I’ve always loved picture books with smart, strong heroines, so when I discovered Cornelia Funke’s A Princess, A Pirate and One Wild Brother at our local bookshop, I had to add it to our personal library. My daughter adored Funke’s lively collection of stories as much as I did, and it was a staple for us to read together when she was younger.
There’s no shortage of gorgeous picture books to share with your kids, but this one in particular, brings together the prose and illustrations to perfection. Funke whisks readers immediately into a world of adventure filled with funny, lovable, and spirited characters. Meanwhile, Kerstin Meyer’s exquisite illustrations draw your eyes to the page, and her details are as much fun to savour as the stories.
The collection opens with The Princess Knight. Little Princess Violetta has three older brothers, and the king decides to bring his daughter up the same way as the boys have been raised. She learns to ride, joust, and fight with swords. Unfortunately, being the youngest and the smallest in the family, Princess Vi struggles to keep up with her brothers. You can’t help but cheer on this determined little girl as she tries to master the same skills as the boys. When the time comes for her to get married, and she’s promised to the winner of a jousting competition, she outwits everyone. Go, Princess Vi!
Equally as inspiring is Molly, the main character in Pirate Girl. One day, as she’s sailing alone to visit her grandmother, she’s kidnapped by a band of pirates. Captain Firebeard thinks he can get a handsome ransom for Molly, but she refuses to tell him who her parents are. He sentences her to work on his ship, scrubbing and cleaning and polishing, but not to worry: she has a plan. There’s a surprise twist as to who her mother is—and she’s more fierce than Firebeard and his pirates. This is a family of women to be reckoned with.
In the last story, The Wildest Brother is a young boy named Ben. Thanks to his vivid imagination, he spends his days taking care of slime-burping monsters, green ghosts, and the other dangerous creatures lurking about his house. The lovely part of this story is his relationship with his big sister, Anna. Here’s where the illustrations truly enhance the story: the prose tells us Ben is bravely protecting Anna, but the drawings show that she's barely batting an eyelash and is humouring her little brother. At the end of the story, as darkness settles on the house, it’s Anna that lovingly protects this brave boy. As a mother, I loved the sense of family that shines through.
Funke's stories unfold with humour and warmth. This collection is perfect for reading with your child anytime, but especially at bedtime, when it will ensure your little one goes to bed with a smile. When Kate grew older, and we had to make room on her shelves for other books, A Princess, A Pirate, and One Wild Brother was a treasured book that we couldn't part with.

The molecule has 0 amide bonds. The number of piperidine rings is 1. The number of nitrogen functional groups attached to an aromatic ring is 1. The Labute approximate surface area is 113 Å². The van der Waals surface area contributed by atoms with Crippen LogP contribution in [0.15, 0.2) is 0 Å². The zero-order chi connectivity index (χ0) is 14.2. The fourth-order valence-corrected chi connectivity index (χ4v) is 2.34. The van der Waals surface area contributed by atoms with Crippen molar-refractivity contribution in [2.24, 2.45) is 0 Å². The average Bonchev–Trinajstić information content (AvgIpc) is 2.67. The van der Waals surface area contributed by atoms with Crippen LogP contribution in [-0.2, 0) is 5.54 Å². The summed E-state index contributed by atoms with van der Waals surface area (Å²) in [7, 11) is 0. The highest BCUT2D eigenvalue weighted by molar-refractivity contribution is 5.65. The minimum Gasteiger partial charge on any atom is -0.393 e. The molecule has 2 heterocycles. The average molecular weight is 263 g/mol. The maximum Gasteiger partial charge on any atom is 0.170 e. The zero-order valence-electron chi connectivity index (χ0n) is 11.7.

Princess Knight, Pirate Girl, and The Wildest Brother are also available individually as stand-alone books.
When my son, Dylan, was in second grade, every book he was reading seemed to involve impertinent, mischievous boys, and potty humour. A LOT of potty humour. I was glad that he loved to read, and his giggles told me that he was greatly entertained, but I began to think that broadening his horizons wouldn't be a bad thing.
When I popped by my local children’s bookstore in search of inspiration, I explained what I was looking for. The sales clerk knew instantly.
“Something with characters who are smart, and not smart-alecky?” she asked. Yes, that was it. She pulled Star Jumper: Journal of a Cardboard Genius, by Frank Asch, from the shelf. It’s the first of a three-part series.
It was perfect.
The Cardboard Genius is a young boy named Alex, who considers himself the smartest human being on Earth. He builds amazing gadgets from ordinary household items. His preferred material of choice, cardboard, is “the least appreciated, most underrated building material ever invented."
Alex decides to construct a spaceship so he can blast off to another planet. He has to get away from his annoying brother, Jonathan. What child can’t relate to this scenario?
It’s no easy feat to journey through space, however, and Alex needs all kinds of equipment to make the trip a success. The book includes sketches of his designs. He builds an oxygen generator with a shoebox, forks and rubber bands. His innovative spacesuit design uses a snowsuit, helmet, and tubing from a vacuum. He also needs a micro blaster to protect himself from danger, and a duplicator, because “I’d still want a dozen or so me’s around”.
Readers will delight in the fact that these creations are actually put to use, thanks to Alex's incredible imagination. What I loved most is how Alex’s ingenuity inspired the same from Dylan. After reading Star Jumper, Dylan gathered aluminum foil, straws, wire, and an old toy clock, and built his own radar dish. He deviated a little bit from Alex’s blueprint, but that’s what creativity is about, isn’t it?
Star Jumper was written in 2006 but it is very relevant today. Educators are emphasizing the importance of encouraging kids to freely design, innovate and create. Dylan's school recently hosted a Cardboard Challenge. Makerspaces are growing in popularity, and there's never been a greater focus on the need for the next generation to develop STEM skills.
The Journal of a Cardboard Genius series is an excellent way to inspire kids to look at ordinary items from a new perspective, and to develop creativity, critical thinking and problem-solving skills. Plus, it's simply fun to read.
Books in series: 3
Journal of a Cardboard Genius #1: Star Jumper
Journal of a Cardboard Genius #2: Gravity Buster
Journal of a Cardboard Genius #3: Time Twister
Two kids, two cats, and a house full of books. We share our favourite picks for young readers.